Can South Africa avoid being the next Argentina or Zimbabwe?
South Africa has three months to get its fiscal house in order or risk losing its investment-grade rating.
Following a review of South Africa, Moody’s Investors Service on Friday revised the country’s outlook from stable to negative, citing a slow pace of economic reforms.
Last Wednesday, Finance Minister Tito Mboweni tabled a medium-term budget policy statement (MTBPS) that painted a grim picture of South Africa’s finances. By the finance minister’s estimates, the country is heading into a debt trap.
- Economists are in agreement a lack of political will, as identified by Moody’s, is an impediment to the much needed reforms.
Part of the Moody’s report reads, “In the last two years, it has become […] apparent […] constraints are challenging the government’s ability to implement reforms […].”
Not good, but not dire either
Things could have been worse, says Gina Schoeman, an economist for the Citibank Global Economics team. South Africa can count itself fortunate Moody’s did not place the country on a 90-day credit watch, which would have been a worst-case scenario for the sovereign.
- “A negative outlook is not as harsh as the 90-day credit watch,” said Schoeman. “What saved us from that was the fact the MTBPS introduced [a] new fiscal target for the February 2019 budget. Now, that is what [National Treasury] need to achieve if they don’t want to get downgraded by Moody’s as early as March, assuming that’s when it does its next review.”
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When a sovereign credit rating agency puts a country on a negative outlook, there is on average 12 to 18 months when the negative outlook lasts. Then it is resolved to either a downgrade or a stable outlook, says the Citibank economist.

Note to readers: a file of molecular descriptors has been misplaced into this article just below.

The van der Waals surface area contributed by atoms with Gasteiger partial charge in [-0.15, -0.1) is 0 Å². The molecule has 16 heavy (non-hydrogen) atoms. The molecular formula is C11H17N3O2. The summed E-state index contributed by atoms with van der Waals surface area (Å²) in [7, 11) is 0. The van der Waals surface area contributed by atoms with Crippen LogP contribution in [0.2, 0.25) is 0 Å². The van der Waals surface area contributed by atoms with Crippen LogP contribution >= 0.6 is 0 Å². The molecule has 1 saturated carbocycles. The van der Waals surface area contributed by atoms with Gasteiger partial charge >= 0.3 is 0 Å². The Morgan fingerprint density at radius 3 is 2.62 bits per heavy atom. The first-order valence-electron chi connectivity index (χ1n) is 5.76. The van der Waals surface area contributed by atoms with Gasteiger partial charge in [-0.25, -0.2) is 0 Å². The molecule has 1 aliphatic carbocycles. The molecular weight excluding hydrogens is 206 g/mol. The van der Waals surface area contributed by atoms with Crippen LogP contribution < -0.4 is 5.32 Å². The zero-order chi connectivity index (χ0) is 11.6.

Moody’s released its review report at midnight local South African time last Friday, and well after markets closed in New York and Johannesburg. It is custom for the agency to do this to mitigate against adverse market reaction and speculative activity.
Sovereign credit rating announcements ordinarily manifest in wild swings in the rand, South Africa’s currency, one of the most traded among emerging-market currencies. Sovereign credit rating reviews also have a material effect on a country’s bond yields.
However, despite the scathing tone of Moody’s review and the agency changing the country’s outlook to negative, this was not reflected when the market opened on Monday.
- “Typically, high-yielding countries get speculative inflows and, therefore, their currencies look stronger than they actually are. As soon as that falls away, the currency struggles. The problem [with South Africa] is this is not showing […] how bad a downward cycle has been in the credit-rating space,” says Schoeman.
Downgrade plan needed
S&P Global Ratings and Fitch Ratings have South Africa on sub-investment grade or junk status. Moody’s has the country a rung above junk status and affirmed its Baa3 rating. In addition, Fitch has South Africa on a negative outlook.
Ordinarily, these undercurrents would be felt in the trading environment. But that is not the case for South Africa. And, for Schoeman, this is cause for concern.
- “The market dynamics […] are counterintuitive,” she says, pointing out that when bond yields opened on Monday post-Moody’s, you would think it was a positive event. “But you have so much else going on around the world, it was largely priced in, and so, therefore, expected. Also, you have the search for yield.”